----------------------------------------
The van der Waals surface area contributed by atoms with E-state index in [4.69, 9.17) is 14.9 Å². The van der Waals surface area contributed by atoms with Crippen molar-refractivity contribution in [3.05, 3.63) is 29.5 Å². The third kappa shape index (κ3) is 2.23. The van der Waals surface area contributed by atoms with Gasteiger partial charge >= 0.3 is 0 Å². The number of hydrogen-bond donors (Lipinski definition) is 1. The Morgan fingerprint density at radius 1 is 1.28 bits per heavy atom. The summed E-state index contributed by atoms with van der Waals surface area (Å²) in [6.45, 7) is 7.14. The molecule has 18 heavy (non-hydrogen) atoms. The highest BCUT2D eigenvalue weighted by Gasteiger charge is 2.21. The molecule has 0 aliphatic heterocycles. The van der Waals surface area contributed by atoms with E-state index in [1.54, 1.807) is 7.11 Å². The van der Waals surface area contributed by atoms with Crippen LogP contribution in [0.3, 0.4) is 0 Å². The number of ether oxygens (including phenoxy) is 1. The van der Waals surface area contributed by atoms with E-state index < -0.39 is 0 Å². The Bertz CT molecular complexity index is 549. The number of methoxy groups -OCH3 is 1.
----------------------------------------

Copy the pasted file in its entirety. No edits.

The van der Waals surface area contributed by atoms with E-state index in [4.69, 9.17) is 14.9 Å². The van der Waals surface area contributed by atoms with Crippen molar-refractivity contribution in [3.05, 3.63) is 29.5 Å². The third kappa shape index (κ3) is 2.23. The van der Waals surface area contributed by atoms with Gasteiger partial charge >= 0.3 is 0 Å². The number of hydrogen-bond donors (Lipinski definition) is 1. The Morgan fingerprint density at radius 1 is 1.28 bits per heavy atom. The summed E-state index contributed by atoms with van der Waals surface area (Å²) in [6.45, 7) is 7.14. The molecule has 18 heavy (non-hydrogen) atoms. The highest BCUT2D eigenvalue weighted by Gasteiger charge is 2.21. The molecule has 0 aliphatic heterocycles. The van der Waals surface area contributed by atoms with E-state index in [1.54, 1.807) is 7.11 Å². The van der Waals surface area contributed by atoms with Crippen LogP contribution in [0.3, 0.4) is 0 Å². The number of ether oxygens (including phenoxy) is 1. The van der Waals surface area contributed by atoms with E-state index < -0.39 is 0 Å². The Bertz CT molecular complexity index is 549. The number of methoxy groups -OCH3 is 1.